Both states have also historically used the Palestinian cause to their advantage in this regard, but it is in Lebanon where they have scored notable success through Hezbollah. This has further deepened the institutional ties between Syria and Iran. The Iran-Syria-Hezbollah relationship began to be regularly referred to as a formal Axis of Resistance following the 2006 war against Israel,27 and the ties among the three were further reinforced during a publicized dinner and meeting of Bashar Assad, Iranian president Mahmoud Ahmadinejad and Hezbollah leader Hassan Nasrallah in Damascus in February 2010.28 The alliance gave the two states a means to combat their relative international isolation. Maintaining a foothold in the region was particularly useful for Iran at a time when its nuclear program had set world powers against it via an increasingly punitive sanctions regime. As will be noted in the following section, the commitment to upholding the resistance has since been repurposed to have a broader remit than just Israel and provides a continued narrative justification for the involvement of Iran and Hezbollah in the Syrian conflict.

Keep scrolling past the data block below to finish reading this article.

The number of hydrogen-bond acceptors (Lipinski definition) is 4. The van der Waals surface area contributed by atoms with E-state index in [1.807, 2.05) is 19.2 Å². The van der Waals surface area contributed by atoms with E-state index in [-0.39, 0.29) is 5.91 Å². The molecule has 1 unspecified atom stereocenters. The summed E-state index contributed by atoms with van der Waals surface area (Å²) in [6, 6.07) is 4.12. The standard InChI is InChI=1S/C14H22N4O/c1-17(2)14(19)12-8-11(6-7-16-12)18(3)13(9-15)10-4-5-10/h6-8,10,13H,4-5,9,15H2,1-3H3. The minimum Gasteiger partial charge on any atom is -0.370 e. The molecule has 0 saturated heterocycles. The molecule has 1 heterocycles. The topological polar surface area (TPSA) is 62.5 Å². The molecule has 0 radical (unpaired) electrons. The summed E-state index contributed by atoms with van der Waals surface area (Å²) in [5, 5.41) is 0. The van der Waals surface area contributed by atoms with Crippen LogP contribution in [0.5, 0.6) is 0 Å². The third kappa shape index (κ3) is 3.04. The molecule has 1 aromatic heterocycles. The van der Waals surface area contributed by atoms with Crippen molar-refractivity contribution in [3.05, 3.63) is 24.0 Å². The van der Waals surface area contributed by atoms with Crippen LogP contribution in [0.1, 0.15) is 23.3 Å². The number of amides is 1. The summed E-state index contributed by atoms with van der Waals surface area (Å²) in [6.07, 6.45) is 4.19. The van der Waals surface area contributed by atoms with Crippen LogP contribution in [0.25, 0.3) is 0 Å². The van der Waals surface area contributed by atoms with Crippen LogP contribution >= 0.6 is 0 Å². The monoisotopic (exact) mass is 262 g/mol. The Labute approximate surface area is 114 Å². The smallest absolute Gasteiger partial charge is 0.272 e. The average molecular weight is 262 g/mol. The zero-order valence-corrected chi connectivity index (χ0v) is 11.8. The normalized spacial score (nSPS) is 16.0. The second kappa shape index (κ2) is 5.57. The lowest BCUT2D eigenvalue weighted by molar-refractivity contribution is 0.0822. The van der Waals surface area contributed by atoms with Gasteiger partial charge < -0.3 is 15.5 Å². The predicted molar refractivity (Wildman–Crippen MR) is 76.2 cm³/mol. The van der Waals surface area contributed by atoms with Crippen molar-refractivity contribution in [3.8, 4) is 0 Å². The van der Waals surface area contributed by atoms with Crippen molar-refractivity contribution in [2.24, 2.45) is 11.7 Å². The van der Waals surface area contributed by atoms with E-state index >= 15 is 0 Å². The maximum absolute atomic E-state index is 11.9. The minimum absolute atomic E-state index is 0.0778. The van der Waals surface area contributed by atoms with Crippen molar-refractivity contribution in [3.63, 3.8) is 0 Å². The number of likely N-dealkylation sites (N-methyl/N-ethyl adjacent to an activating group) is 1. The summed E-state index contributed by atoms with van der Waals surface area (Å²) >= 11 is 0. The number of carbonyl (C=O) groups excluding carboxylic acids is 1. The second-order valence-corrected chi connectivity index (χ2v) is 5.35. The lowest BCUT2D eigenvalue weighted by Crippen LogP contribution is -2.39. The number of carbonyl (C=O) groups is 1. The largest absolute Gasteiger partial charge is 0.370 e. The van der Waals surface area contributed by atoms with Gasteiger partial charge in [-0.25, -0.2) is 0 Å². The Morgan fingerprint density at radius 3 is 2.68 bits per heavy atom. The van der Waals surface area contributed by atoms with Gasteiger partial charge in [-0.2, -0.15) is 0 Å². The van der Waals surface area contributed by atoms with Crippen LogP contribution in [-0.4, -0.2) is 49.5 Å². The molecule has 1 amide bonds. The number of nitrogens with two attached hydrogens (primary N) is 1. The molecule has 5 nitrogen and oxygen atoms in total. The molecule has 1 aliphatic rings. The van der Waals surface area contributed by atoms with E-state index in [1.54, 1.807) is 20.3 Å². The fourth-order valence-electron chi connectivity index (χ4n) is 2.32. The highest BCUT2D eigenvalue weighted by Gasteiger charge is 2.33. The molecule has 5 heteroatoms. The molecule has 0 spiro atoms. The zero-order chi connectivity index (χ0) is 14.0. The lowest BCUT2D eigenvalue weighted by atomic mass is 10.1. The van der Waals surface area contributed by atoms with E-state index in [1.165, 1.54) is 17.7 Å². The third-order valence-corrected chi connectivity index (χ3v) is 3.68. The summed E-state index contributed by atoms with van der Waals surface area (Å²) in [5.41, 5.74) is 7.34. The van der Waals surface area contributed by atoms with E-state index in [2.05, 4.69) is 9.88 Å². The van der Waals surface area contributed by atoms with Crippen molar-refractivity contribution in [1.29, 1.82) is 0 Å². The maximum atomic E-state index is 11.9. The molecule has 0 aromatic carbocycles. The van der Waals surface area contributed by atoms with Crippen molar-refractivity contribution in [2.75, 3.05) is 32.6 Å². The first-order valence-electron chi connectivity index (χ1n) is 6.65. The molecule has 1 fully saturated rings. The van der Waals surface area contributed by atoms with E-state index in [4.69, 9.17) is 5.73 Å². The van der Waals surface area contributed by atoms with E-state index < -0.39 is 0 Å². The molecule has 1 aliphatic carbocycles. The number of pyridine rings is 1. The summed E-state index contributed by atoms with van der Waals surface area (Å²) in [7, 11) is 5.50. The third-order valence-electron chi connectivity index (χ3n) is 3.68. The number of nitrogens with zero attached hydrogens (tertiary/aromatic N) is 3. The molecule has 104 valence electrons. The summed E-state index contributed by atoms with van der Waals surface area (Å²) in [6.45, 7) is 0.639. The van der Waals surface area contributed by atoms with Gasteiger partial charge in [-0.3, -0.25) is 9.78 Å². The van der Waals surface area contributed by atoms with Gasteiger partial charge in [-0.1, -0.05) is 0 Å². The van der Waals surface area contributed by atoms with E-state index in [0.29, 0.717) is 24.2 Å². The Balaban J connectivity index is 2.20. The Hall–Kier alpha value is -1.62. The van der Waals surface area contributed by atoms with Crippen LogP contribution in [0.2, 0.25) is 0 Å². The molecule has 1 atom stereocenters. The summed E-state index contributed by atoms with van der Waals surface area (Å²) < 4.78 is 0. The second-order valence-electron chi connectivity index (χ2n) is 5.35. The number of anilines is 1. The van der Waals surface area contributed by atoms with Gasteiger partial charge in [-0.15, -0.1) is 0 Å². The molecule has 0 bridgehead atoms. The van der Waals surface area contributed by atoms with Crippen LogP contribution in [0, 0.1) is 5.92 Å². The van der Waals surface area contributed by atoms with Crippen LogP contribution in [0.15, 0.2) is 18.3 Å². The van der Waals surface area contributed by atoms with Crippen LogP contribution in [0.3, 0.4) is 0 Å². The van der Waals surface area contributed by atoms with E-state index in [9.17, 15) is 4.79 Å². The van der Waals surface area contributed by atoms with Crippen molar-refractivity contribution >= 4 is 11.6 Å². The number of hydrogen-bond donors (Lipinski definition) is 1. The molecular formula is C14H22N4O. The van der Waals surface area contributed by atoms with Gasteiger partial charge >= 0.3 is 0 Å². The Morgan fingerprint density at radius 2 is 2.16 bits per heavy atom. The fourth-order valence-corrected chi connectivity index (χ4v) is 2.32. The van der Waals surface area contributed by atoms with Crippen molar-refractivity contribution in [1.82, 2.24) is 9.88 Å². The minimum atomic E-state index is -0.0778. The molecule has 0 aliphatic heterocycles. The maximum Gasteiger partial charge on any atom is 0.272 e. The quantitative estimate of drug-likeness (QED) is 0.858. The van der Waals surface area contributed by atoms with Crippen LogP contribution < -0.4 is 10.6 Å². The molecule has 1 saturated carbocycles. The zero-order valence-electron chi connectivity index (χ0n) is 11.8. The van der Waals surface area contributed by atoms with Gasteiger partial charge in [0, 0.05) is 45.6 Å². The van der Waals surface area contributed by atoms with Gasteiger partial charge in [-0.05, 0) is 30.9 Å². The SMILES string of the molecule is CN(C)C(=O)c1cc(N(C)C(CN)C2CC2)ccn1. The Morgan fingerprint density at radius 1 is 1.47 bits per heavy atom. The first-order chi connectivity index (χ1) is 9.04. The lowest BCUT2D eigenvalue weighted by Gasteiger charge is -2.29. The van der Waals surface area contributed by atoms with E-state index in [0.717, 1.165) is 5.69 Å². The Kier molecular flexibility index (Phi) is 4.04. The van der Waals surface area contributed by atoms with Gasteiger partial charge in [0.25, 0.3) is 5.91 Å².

Iran-Syria ties also benefited from maintaining a common front against U.S. interests. Israel traditionally served as the vector for this, often via Lebanon, but it also manifested itself in rhetorical and logistical support for Hamas and Islamic Jihad in Palestine. Iraq was also a venue for common aims, as neither Iran nor Syria wanted to see a U.S.-allied government take power in post-Saddam Baghdad. Ties grew stronger, and there was an increase in top-level meetings during the Bush era, as both states faced explicit U.S. threats to their sovereignty.29 The alliance is also strengthened by the military and strategic relations of both states with Russia, reinforcing their stance against American aims in the region. Syria's relationship with Russia goes back to the Soviet era; Russia has a long-established naval presence at the Mediterranean port of Tartus. Meanwhile, Iran has benefited from ever-closer relations with Russia since the end of the Cold War. Moscow has been a key arms supplier, and Iran has been ever-mindful of Russian concerns about its own attempts to cultivate relations with former Soviet states in the Caucasus and Central Asia.30 Accordingly, Russia has pursued its own objectives vis-à-vis Iran and the wider Middle East as a means of improving its regional and global standing. Omelicheva has argued that this enables Russia once again to be viewed as an "architect of international relations,"31 preventing the United States from gaining a firmer foothold in the Middle East. Indeed, one could argue that Russia has been relatively successful in this regard, particularly with its current position as perhaps the key power broker in the Syrian conflict, in concert with Iran.